Awards & Engraving

April '18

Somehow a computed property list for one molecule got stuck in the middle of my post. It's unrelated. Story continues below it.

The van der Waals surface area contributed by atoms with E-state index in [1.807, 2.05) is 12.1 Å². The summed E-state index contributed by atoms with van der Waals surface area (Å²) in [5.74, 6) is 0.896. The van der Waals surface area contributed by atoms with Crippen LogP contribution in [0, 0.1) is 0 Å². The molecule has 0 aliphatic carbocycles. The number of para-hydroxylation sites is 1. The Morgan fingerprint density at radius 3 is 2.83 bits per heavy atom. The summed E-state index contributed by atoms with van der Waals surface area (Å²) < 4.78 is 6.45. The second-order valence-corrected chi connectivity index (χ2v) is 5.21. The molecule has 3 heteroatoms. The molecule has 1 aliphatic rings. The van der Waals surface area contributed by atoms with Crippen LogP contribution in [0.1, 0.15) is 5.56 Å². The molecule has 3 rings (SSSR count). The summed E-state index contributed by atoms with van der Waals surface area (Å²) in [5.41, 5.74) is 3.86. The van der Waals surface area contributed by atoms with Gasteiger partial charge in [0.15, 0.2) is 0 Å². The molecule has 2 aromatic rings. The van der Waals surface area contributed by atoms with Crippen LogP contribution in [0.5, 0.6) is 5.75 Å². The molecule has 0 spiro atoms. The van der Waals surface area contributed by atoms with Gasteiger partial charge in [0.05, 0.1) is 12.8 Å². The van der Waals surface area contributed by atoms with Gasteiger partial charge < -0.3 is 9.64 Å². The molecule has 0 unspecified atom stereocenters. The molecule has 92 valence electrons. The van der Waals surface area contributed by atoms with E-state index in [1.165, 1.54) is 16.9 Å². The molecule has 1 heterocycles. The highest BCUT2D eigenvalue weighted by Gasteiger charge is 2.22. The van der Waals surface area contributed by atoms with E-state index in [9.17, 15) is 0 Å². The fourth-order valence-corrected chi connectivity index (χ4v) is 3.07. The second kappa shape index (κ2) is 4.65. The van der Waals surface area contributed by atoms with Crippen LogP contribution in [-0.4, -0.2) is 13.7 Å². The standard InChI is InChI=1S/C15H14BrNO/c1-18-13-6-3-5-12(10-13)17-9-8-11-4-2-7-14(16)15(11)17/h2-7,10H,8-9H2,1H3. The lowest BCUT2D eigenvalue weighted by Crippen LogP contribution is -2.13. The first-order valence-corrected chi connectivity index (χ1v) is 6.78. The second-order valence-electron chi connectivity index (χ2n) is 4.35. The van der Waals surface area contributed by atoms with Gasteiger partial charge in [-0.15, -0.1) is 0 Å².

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22 THE SUBLIMATION REPORT • Spring 2018 • David Gross is the presi- dent of Condé Systems, Inc. For more than 25 years he has developed and built the Mobile, Alabama based company into the premier source for printers, sub- strates, and consumables serving the graphic art, photography, prepress, and desktop publishing industries. W hy do we need tips? More than 20 years ago, when I first began my journey down the Road to Sub- limation Success, I started writing down what worked, what didn't work, and a long list of questions I had. I even started a bucket list of what I wanted to accomplish with sublimation decorating. Documenting this information along the way has been helpful to me and can be to you, too. This article is an update to my 101 tips and tricks article that appeared in A&E magazine in 2010. Interestingly, many tips have stood the test of time. As another platform to share the things I've learned, I've begun turning these tips into videos that can be found at As a bonus, I have created a "Sublimation Client Sourced" section for additional tips at If you wish to add your tips to this collection, email me at Editor's note: This is a small sampling of sublimation tips. Find more at www.a-e-mag. com and GENERAL 1. Document everything. Keep a sublimation journal containing each of your print job's transfer details including com- puter, printer, and heat press settings. Keep your sublimation instructions up to date, and when you master a product, document in your own words what works and then use it as the standard for training others. Use your smartphone to take photos of any error messages on your equipment, problems with substrates, or important on-screen software settings. Writing things down when they happen is the key to receiving good tech support — you would be surprised at how many problems can be quickly solved with good information. EQUIPMENT 2. Max out the memory (RAM) in your computer. Every new upgrade to MAC OS or Windows uses more RAM, adding to the heavy load graphics files and software puts on your computer's working memory. If you're buying a new computer, max out the RAM (I think you need at least 16 GB) or at least make sure that there's room for expansion at a later time. 3. Backup your computer. Make backups of all artwork and important files using an external USB hard drive and/or a cloud ser- vice such as Google Backup and Sync. Every month, rotate your external hard drive out with another one that is stored off-site. This is great insurance in the event of theft, fire, or ransomware. 4. Which sublimation printer should you buy? Buy one that is warrantied and supported for sublima- tion printing (ask about an extended warranty, too). Make sure an ICC profile is provided and that your sublimation partner assists with installation and future sup- port. Be aware that the cost of printing may vary based on the size of the ink cartridge(s) being used (some printers utilize standard-size cartridges while others offer extended-size cartridges that reduce the cost of ink). Keep in mind that the size of the printer determines the size of the substrates you can produce; a larger print size allows you to produce a larger variety of products. BY DAVID GROSS ALL IMAGES COURTESY DAVID GROSS 30 Sublimation Tips and Tricks Tip 1 Tip 4

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